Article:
There's also a new student-operated school store, christened the Panther Pit, that stocks a variety of merchandise, including sweatshirts, hats, and other items emblazoned with the school's mascot, a snarling panther. Students who operate the store get valuable hands-on experience with retailing. Senior Melissa Koch, who works at the store during the lunch period each day, uses a handheld scanner, just like the ones used by clerks at department and discount stores, to ring up prices. The store sells items at a modest markup, then plows the profit back into the operation, making it self-sufficient.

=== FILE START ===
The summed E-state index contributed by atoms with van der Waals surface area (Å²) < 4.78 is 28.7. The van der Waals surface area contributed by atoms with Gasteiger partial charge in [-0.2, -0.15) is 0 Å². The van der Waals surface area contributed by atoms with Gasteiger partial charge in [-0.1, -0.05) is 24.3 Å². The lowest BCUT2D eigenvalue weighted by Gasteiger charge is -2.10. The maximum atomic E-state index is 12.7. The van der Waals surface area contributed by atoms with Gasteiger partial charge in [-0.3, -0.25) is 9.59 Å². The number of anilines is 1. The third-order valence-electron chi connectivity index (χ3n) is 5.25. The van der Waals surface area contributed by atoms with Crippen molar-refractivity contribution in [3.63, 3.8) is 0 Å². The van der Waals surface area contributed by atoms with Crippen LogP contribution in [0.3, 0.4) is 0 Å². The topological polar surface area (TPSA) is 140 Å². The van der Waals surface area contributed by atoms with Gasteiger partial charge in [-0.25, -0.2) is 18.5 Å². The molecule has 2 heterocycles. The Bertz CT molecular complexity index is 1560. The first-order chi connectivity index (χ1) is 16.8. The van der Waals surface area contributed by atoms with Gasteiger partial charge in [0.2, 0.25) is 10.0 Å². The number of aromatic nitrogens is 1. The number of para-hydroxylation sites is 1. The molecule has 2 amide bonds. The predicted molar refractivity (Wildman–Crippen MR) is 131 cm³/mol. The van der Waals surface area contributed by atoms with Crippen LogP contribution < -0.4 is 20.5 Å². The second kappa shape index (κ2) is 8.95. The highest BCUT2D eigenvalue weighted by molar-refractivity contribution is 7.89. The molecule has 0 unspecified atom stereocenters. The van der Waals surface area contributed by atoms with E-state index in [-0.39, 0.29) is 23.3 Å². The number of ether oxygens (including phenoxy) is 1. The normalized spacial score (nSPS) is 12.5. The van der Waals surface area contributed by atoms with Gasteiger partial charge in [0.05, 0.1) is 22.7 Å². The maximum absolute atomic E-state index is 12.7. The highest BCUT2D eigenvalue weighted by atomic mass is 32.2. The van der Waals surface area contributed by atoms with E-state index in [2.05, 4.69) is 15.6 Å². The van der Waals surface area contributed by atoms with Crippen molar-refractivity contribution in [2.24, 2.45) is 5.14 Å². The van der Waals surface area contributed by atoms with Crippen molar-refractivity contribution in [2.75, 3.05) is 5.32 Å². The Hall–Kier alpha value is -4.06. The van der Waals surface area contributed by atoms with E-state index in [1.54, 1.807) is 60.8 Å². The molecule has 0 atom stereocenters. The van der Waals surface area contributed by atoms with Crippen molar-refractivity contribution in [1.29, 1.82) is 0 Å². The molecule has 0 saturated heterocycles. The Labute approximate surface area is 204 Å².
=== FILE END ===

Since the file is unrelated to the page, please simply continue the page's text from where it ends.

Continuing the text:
And there's a student-run catering service, as well, that lets students learn a wide range of skills needed in the restaurant and food-service industry. Under the instruction of family and consumer sciences teacher Mistie McKown, students take classes in the basics of food preparation, table settings, room and seating arrangements, and other related topics, and provide catering services for events at the school and at off-campus sites. The program is based on the National Restaurant Association Educational Foundation's ProStart school-to-career program curriculum. Students who successfully complete the coursework and log 400 hours of food-service preparation can take a National Restaurant Association test and graduate with a certificate that will help them land a job in the food-service industry.